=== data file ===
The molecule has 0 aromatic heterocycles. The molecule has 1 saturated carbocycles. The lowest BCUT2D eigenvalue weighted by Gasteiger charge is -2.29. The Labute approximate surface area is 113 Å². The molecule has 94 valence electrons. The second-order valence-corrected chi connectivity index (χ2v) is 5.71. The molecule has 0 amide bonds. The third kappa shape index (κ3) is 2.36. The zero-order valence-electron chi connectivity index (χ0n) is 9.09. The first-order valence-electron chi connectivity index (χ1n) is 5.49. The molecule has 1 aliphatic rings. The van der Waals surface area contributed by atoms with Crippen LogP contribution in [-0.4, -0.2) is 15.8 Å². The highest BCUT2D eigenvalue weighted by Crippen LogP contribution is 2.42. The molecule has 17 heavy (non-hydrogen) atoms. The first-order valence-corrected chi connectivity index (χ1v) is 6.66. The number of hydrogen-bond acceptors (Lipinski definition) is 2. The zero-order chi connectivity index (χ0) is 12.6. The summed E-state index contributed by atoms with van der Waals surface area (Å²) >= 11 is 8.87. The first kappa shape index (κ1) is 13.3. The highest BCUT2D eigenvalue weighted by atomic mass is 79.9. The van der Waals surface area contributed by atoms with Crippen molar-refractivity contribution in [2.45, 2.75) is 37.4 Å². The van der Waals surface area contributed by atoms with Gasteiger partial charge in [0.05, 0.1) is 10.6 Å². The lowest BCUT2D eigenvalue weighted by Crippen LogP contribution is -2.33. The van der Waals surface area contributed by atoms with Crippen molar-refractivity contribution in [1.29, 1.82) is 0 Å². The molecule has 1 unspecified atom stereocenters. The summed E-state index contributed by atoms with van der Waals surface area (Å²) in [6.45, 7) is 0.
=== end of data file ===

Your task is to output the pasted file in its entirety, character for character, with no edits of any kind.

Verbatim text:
The molecule has 0 aromatic heterocycles. The molecule has 1 saturated carbocycles. The lowest BCUT2D eigenvalue weighted by Gasteiger charge is -2.29. The Labute approximate surface area is 113 Å². The molecule has 94 valence electrons. The second-order valence-corrected chi connectivity index (χ2v) is 5.71. The molecule has 0 amide bonds. The third kappa shape index (κ3) is 2.36. The zero-order valence-electron chi connectivity index (χ0n) is 9.09. The first-order valence-electron chi connectivity index (χ1n) is 5.49. The molecule has 1 aliphatic rings. The van der Waals surface area contributed by atoms with Crippen LogP contribution in [-0.4, -0.2) is 15.8 Å². The highest BCUT2D eigenvalue weighted by Crippen LogP contribution is 2.42. The molecule has 17 heavy (non-hydrogen) atoms. The first-order valence-corrected chi connectivity index (χ1v) is 6.66. The number of hydrogen-bond acceptors (Lipinski definition) is 2. The zero-order chi connectivity index (χ0) is 12.6. The summed E-state index contributed by atoms with van der Waals surface area (Å²) >= 11 is 8.87. The first kappa shape index (κ1) is 13.3. The highest BCUT2D eigenvalue weighted by atomic mass is 79.9. The van der Waals surface area contributed by atoms with Crippen molar-refractivity contribution in [2.45, 2.75) is 37.4 Å². The van der Waals surface area contributed by atoms with Gasteiger partial charge in [0.05, 0.1) is 10.6 Å². The lowest BCUT2D eigenvalue weighted by Crippen LogP contribution is -2.33. The van der Waals surface area contributed by atoms with Crippen molar-refractivity contribution in [1.29, 1.82) is 0 Å². The molecule has 1 unspecified atom stereocenters. The summed E-state index contributed by atoms with van der Waals surface area (Å²) in [6.45, 7) is 0.